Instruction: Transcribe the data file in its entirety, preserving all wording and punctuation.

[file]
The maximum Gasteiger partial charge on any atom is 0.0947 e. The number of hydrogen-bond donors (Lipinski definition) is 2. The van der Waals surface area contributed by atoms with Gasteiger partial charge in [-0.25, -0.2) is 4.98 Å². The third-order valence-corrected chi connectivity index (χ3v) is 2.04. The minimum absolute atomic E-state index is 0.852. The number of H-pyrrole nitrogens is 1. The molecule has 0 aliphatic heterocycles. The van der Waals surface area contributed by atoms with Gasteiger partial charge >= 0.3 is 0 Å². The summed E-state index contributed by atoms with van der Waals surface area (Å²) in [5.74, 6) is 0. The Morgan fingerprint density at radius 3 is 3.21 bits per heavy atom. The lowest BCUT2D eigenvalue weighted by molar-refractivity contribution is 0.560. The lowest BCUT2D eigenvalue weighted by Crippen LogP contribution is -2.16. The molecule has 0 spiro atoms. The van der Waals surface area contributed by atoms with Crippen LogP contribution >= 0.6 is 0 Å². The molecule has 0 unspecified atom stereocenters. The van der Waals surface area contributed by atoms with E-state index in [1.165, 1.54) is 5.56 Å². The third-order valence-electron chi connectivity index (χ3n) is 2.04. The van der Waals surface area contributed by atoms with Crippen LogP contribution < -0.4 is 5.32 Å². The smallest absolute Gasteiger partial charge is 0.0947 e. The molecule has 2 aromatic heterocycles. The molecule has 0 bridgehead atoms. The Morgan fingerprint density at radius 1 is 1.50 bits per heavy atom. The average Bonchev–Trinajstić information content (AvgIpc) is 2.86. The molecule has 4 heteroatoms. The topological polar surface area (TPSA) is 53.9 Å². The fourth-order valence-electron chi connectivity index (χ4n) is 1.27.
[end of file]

The maximum Gasteiger partial charge on any atom is 0.0947 e. The number of hydrogen-bond donors (Lipinski definition) is 2. The van der Waals surface area contributed by atoms with Gasteiger partial charge in [-0.25, -0.2) is 4.98 Å². The third-order valence-corrected chi connectivity index (χ3v) is 2.04. The minimum absolute atomic E-state index is 0.852. The number of H-pyrrole nitrogens is 1. The molecule has 0 aliphatic heterocycles. The van der Waals surface area contributed by atoms with Gasteiger partial charge >= 0.3 is 0 Å². The summed E-state index contributed by atoms with van der Waals surface area (Å²) in [5.74, 6) is 0. The Morgan fingerprint density at radius 3 is 3.21 bits per heavy atom. The lowest BCUT2D eigenvalue weighted by molar-refractivity contribution is 0.560. The lowest BCUT2D eigenvalue weighted by Crippen LogP contribution is -2.16. The molecule has 0 spiro atoms. The van der Waals surface area contributed by atoms with Crippen LogP contribution >= 0.6 is 0 Å². The molecule has 0 unspecified atom stereocenters. The van der Waals surface area contributed by atoms with E-state index in [1.165, 1.54) is 5.56 Å². The third-order valence-electron chi connectivity index (χ3n) is 2.04. The van der Waals surface area contributed by atoms with Crippen LogP contribution < -0.4 is 5.32 Å². The smallest absolute Gasteiger partial charge is 0.0947 e. The molecule has 2 aromatic heterocycles. The molecule has 0 bridgehead atoms. The Morgan fingerprint density at radius 1 is 1.50 bits per heavy atom. The average Bonchev–Trinajstić information content (AvgIpc) is 2.86. The molecule has 4 heteroatoms. The topological polar surface area (TPSA) is 53.9 Å². The fourth-order valence-electron chi connectivity index (χ4n) is 1.27.